But given its recent surprising successes at Kherson and around Kharkiv, Kiev is greatly encouraged and of no mind to end a conflict where the military momentum presently lies with them. The Biden administration, which in sending more than half of all military and civilian aid to Kiev is in essence Volodymyr Zelensky’s patron, shows no signs of flagging in its support for the Ukrainian cause.

More advanced American weaponry has arrived in Ukrainian hands, most famously the HIMARS multiple rocket launcher, and with time and practice, Ukrainian troops are using the new, advanced weaponry to increasingly deadly effect. With the coming of the Spring, and with the strategic initiative still with them, Kiev is not remotely minded to throw in the towel.

Second, it is political forces away from the battlefield that will determine the outcome of the war.

The two key present political drivers of the war are as simple to explain as they are hard to gauge: will western war-weariness outpace Russia’s fabled ability to suffer, or will Putin’s calling up of his reservists and issuing a semi-draft be the beginning of the end of Russian tolerance for his botched invasion? The key political question is whether Russian or Western weariness comes to a head first.

For the West, the good news is that the European scramble to secure energy supplies for the coming winter has been tactically successful; most of the storage tanks are around 90 per cent full, in excess of normal EU directives. Europe will be able to get through the coming winter.

But what about the next one? For the EU’s scramble to throw policy plates in the air in terms of its energy policy must not obscure the devastating fact that Brussels has no plan to get through the next winter.

It will take time for the German engineers to construct the vast Liquified Natural Gas (LNG) terminals in the north of the country to offload American shale. Likewise, gas-rich Qatar would like to help, but its long-term contracts until recently have been with Asian countries.

There will be more gas from the Netherlands and Norway, but the black hole that emanates from Europe divesting itself from Russian natural gas (due to the moronic energy policies on the continent of the past two decades) will not go away. It is next winter that remains the problem.

Is Europe really prepared to theoretically support a Ukraine most of its citizens have never visited, given the practical economic and social costs that may ensue? Is a decadent Europe really prepared to genuinely make sacrifices for anything?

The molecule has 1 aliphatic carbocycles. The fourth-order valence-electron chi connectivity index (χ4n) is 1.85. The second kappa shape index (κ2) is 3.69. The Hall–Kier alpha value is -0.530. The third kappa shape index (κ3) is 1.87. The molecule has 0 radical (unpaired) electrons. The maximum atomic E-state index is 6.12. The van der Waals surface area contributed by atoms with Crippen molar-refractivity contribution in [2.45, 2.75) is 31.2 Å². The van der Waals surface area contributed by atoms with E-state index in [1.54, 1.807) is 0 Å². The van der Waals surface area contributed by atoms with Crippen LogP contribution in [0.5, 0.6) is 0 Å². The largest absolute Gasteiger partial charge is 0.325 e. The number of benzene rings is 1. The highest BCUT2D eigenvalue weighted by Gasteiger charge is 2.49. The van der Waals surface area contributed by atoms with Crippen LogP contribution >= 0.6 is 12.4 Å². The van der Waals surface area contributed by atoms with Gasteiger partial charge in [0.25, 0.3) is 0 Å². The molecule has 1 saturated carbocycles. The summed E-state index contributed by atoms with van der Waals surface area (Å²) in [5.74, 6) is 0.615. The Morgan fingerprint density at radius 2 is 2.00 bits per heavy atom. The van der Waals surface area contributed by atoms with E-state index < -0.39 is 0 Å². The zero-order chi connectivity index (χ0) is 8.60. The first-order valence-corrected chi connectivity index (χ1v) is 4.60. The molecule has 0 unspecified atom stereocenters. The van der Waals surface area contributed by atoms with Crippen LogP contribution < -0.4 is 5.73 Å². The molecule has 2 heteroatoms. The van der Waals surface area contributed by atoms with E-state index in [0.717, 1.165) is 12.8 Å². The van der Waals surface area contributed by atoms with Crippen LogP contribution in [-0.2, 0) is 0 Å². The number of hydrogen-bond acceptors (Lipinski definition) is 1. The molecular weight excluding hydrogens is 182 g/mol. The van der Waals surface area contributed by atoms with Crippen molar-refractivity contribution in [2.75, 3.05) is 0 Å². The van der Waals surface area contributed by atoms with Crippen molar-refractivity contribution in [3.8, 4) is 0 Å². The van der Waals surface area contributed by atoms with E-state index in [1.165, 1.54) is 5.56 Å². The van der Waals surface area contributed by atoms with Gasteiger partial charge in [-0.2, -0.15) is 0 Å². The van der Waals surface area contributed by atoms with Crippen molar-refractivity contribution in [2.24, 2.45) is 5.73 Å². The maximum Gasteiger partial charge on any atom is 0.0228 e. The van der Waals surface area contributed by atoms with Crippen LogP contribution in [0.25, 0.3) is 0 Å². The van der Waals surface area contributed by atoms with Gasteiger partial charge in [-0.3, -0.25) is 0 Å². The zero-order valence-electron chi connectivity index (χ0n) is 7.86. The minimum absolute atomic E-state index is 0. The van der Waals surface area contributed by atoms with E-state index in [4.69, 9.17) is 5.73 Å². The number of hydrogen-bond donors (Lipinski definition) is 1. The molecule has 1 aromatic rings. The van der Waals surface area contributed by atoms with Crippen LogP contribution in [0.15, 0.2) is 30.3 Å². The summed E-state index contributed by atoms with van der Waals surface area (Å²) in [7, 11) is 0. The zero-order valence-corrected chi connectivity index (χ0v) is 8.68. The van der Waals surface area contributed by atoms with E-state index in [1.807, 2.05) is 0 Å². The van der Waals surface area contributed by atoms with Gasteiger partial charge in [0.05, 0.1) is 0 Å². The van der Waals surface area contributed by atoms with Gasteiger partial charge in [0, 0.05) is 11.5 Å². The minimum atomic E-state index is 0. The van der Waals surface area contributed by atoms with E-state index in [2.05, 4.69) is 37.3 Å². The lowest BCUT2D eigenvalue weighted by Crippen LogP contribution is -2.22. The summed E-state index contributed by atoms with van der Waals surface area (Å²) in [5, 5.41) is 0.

A fine European Council on Foreign Relations poll of June makes for bleak reading. When Europeans were asked whether the goal over the Ukraine war should be to for it to end immediately or to see Russia defeated, a plurality of 35 per cent wanted peace at all costs, while only 22 wanted justice for Ukraine. Further, pluralities favored peace at any price in Italy, Germany, and France.

If things get tougher, it is an open strategic question as to whether Europe is not the weak link in sustaining the Ukrainian cause.

For the hawkish Russian elite, the danger is that further defeats – and even the absence of a confidently expected victory – will lead to Putin’s demise or at least desire to save face in some way at the negotiating table. While the Russian President is undoubtedly hoping that time is on his side as the Europeans waver in their support for Ukraine as 2023 progresses, time can also be seen as moving against the Kremlin.

A war that was supposed to take days has taken years. Easy victory has given way to humiliating stalemate at best and defeat at worst, sullying the very Russian nationalism brand that has been the source of both Putin’s political legitimacy and surprising popularity for decades. John Kennedy put it well: while victory has a thousand fathers, defeat is an orphan.

Putin may find himself increasingly alone, isolated, and politically endangered if Russia’s masses of men cannot change the current trajectory of battle. Saving face at the negotiating table (with the Europeans and Americans restraining the Ukrainians on the basis that they are paying for everything) may be his last, best hope of survival in time.

So, these are the new truths of the Russo-Ukrainian War. What Remarque would entirely understand is that lying beneath these strategic questions there lies one horrible, human certainty; the suffering is bound to continue.

This piece was originally published in Conservative Home.